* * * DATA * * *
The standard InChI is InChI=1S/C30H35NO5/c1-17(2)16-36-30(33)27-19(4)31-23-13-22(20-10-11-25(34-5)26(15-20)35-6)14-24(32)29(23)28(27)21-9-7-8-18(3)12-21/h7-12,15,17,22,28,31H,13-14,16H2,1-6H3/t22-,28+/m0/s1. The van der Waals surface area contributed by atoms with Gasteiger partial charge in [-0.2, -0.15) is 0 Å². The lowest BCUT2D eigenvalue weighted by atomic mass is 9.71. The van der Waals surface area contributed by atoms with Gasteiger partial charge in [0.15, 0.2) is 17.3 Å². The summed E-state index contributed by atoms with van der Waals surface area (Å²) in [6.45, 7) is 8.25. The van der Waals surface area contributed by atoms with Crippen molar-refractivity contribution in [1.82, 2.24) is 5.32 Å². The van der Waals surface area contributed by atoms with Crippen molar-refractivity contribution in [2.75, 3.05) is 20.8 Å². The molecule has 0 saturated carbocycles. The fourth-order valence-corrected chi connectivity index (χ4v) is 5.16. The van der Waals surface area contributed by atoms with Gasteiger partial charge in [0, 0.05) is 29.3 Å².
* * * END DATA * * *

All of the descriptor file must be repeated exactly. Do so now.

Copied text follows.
The standard InChI is InChI=1S/C30H35NO5/c1-17(2)16-36-30(33)27-19(4)31-23-13-22(20-10-11-25(34-5)26(15-20)35-6)14-24(32)29(23)28(27)21-9-7-8-18(3)12-21/h7-12,15,17,22,28,31H,13-14,16H2,1-6H3/t22-,28+/m0/s1. The van der Waals surface area contributed by atoms with Gasteiger partial charge in [-0.2, -0.15) is 0 Å². The lowest BCUT2D eigenvalue weighted by atomic mass is 9.71. The van der Waals surface area contributed by atoms with Gasteiger partial charge in [0.15, 0.2) is 17.3 Å². The summed E-state index contributed by atoms with van der Waals surface area (Å²) in [6.45, 7) is 8.25. The van der Waals surface area contributed by atoms with Crippen molar-refractivity contribution in [1.82, 2.24) is 5.32 Å². The van der Waals surface area contributed by atoms with Crippen molar-refractivity contribution in [2.75, 3.05) is 20.8 Å². The molecule has 0 saturated carbocycles. The fourth-order valence-corrected chi connectivity index (χ4v) is 5.16. The van der Waals surface area contributed by atoms with Gasteiger partial charge in [0, 0.05) is 29.3 Å².